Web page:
Go to high school, do whatever you want, go to college, get a degree and then you go out and find something. Well, spending four years on your own in college gives you a bit of a skewed sense on how things are. Unless you’re putting yourself through college, and you’re buying your own housing, and you’re paying for all your own food, you’re not really an adult yet. You’re still in a little bit of a safety net. You still have people that if you miss three days of school, your professor might be like, you’re not doing very well in my class, and I did mark you down. But he won’t fire you. You can still go back next week. And that’s a huge difference that I see with the work ethic that is encouraged by our current college environment.
Most of the time, especially at bigger universities, you might have teachers who don’t even care if you show up. After you’ve spent four years in college, they’ve taught you that you’re coming out with the best skills they can teach you. You’re a very knowledgeable individual, and that doesn’t really leave a lot of room for you to start at the bottom, which is really what we need to be doing.
As kids, we get so excited about going out and leaving our mark on the world that we kind of forget what kind of mark we’re leaving. I think a lot of this prep work we’re doing for people teaches them more to value themselves than it does to value the experience that they’re going to need in the outside world. At 17, I could do a really good job. Looking at it now, though, I could’ve done so many things so much better.
On one hand, we build people up, and we tell them that they’re going to be ready to go out in the world. I think that lessens the skills set because we’re not saying you need to going out in that world and really look at what you’re doing, look at the people around you, and then still see what you can learn from them.
When you look at the way our society has been involved, you have this mandate that everybody’s been telling us: that if you do things the right way, go to college, fall in love.
Constantly, we are told these things are going to happen. But no, those are things you want to have happen, and I guess that’s where the American Dream or this thing we’re fed has gone wrong. This might be an ideal life, but it’s not a guaranteed life. If you are guaranteed you’re going to find love, and you’re guaranteed you’re going to get a job, and all you have to do is go to college and follow through these marks, well then, you don’t really have to put any personal effort toward it.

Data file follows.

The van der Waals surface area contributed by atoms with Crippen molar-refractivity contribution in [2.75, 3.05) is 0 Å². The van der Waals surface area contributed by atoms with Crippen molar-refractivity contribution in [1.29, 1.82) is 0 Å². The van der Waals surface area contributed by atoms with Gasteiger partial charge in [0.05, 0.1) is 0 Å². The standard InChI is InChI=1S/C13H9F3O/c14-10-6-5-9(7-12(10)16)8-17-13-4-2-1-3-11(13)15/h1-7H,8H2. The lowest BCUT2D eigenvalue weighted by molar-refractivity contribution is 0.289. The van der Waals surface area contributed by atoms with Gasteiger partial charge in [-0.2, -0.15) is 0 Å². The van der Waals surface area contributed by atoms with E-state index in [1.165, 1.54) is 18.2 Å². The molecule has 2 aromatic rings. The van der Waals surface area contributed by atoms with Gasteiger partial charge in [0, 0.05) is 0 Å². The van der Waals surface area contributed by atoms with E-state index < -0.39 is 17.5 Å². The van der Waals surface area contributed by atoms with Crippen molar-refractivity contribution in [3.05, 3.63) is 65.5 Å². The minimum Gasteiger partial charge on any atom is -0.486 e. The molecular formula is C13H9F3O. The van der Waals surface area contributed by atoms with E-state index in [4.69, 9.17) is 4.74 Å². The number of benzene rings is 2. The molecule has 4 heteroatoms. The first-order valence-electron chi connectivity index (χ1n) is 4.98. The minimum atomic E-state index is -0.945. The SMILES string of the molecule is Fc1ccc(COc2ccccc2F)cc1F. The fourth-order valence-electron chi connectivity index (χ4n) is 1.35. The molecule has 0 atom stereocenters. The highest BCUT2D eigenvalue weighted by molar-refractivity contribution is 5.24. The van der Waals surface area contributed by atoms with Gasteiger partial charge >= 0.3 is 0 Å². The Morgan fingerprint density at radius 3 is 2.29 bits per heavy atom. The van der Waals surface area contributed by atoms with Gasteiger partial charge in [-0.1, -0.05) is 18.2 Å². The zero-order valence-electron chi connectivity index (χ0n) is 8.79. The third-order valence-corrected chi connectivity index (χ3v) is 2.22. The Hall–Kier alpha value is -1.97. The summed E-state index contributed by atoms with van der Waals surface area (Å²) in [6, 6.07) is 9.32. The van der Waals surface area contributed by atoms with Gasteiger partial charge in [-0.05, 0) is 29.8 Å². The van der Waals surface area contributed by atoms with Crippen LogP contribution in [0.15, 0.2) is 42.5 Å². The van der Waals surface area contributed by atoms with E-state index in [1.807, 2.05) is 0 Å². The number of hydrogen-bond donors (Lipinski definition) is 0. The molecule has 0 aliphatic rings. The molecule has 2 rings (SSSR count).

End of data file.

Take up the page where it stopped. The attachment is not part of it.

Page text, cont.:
I tell my kids that they need to get a skill, and I do not endorse college whole-heartedly. I tell them that if they have the grades, and they work very hard, college can be a direction. But what I tell them about college is: Do not pick a field to get into. Don’t specialize. There’s no point. Go in, get your general degree, do it in four to five years. If you want to specialize, then you can go back and get your master’s or something else after if you want to. .
I don’t know if there’s a fix. I can tell you what I think some of the symptoms are. I think that for a long time people have just gotten this sense of entitlement. I don’t see an accountability in America. That was reinforced for me a hundred-fold over with the buyouts and the business support packages that just went through not too long ago. I said, and was very unpopular for saying, 'Hell with ‘em.' They failed. And everybody said they can’t fail — if they fail, we all go under.
And I said, yeah, that’s what happens, that’s capitalism. But we’re not a capitalism by the government buying out those contracts. We’re told we’re capitalists; we’re told that we’re a democracy. In reality, we’re not even much of a democracy anymore. The amount of influence has changed and America hasn’t updated its rosy-colored glasses.
This American Dream has told us that we’re going to be the best. That’s not true.
I’m not smart enough to run the country. I will never be president of the United States. I am not the physical build that’s going to be playing basketball up and down the court. I don’t care how hard I work, it’s just not going to happen. I can’t do whatever I want to do.
But we don’t tell people that.
This story is part of the American Next, a special project exploring the hopes, fears and changing expectations of Missouri's next generation in challenging times.